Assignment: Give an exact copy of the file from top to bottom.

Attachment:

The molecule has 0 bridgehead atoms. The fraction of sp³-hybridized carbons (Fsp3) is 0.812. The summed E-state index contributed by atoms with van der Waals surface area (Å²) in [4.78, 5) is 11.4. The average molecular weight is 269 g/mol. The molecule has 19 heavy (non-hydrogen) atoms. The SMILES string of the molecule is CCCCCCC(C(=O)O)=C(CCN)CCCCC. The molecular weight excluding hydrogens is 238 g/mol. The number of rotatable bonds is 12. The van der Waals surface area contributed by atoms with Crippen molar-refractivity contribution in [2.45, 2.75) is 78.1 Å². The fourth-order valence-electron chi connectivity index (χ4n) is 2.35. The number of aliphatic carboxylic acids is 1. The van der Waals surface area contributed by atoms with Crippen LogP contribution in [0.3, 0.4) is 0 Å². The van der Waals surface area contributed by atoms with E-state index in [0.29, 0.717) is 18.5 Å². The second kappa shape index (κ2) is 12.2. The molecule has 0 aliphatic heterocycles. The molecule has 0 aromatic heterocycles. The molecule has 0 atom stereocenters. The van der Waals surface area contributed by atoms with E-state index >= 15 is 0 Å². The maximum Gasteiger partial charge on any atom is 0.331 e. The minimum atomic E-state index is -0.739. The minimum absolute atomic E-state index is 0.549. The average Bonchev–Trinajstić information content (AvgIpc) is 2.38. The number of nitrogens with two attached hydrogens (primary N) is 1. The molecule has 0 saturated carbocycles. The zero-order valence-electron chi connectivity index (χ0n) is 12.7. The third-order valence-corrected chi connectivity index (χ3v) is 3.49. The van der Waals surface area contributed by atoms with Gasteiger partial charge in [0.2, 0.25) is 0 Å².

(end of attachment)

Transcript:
The molecule has 0 bridgehead atoms. The fraction of sp³-hybridized carbons (Fsp3) is 0.812. The summed E-state index contributed by atoms with van der Waals surface area (Å²) in [4.78, 5) is 11.4. The average molecular weight is 269 g/mol. The molecule has 19 heavy (non-hydrogen) atoms. The SMILES string of the molecule is CCCCCCC(C(=O)O)=C(CCN)CCCCC. The molecular weight excluding hydrogens is 238 g/mol. The number of rotatable bonds is 12. The van der Waals surface area contributed by atoms with Crippen molar-refractivity contribution in [2.45, 2.75) is 78.1 Å². The fourth-order valence-electron chi connectivity index (χ4n) is 2.35. The number of aliphatic carboxylic acids is 1. The van der Waals surface area contributed by atoms with Crippen LogP contribution in [0.3, 0.4) is 0 Å². The van der Waals surface area contributed by atoms with E-state index in [0.29, 0.717) is 18.5 Å². The second kappa shape index (κ2) is 12.2. The molecule has 0 aliphatic heterocycles. The molecule has 0 aromatic heterocycles. The molecule has 0 atom stereocenters. The van der Waals surface area contributed by atoms with E-state index >= 15 is 0 Å². The maximum Gasteiger partial charge on any atom is 0.331 e. The minimum atomic E-state index is -0.739. The minimum absolute atomic E-state index is 0.549. The average Bonchev–Trinajstić information content (AvgIpc) is 2.38. The number of nitrogens with two attached hydrogens (primary N) is 1. The molecule has 0 saturated carbocycles. The zero-order valence-electron chi connectivity index (χ0n) is 12.7. The third-order valence-corrected chi connectivity index (χ3v) is 3.49. The van der Waals surface area contributed by atoms with Gasteiger partial charge in [0.2, 0.25) is 0 Å².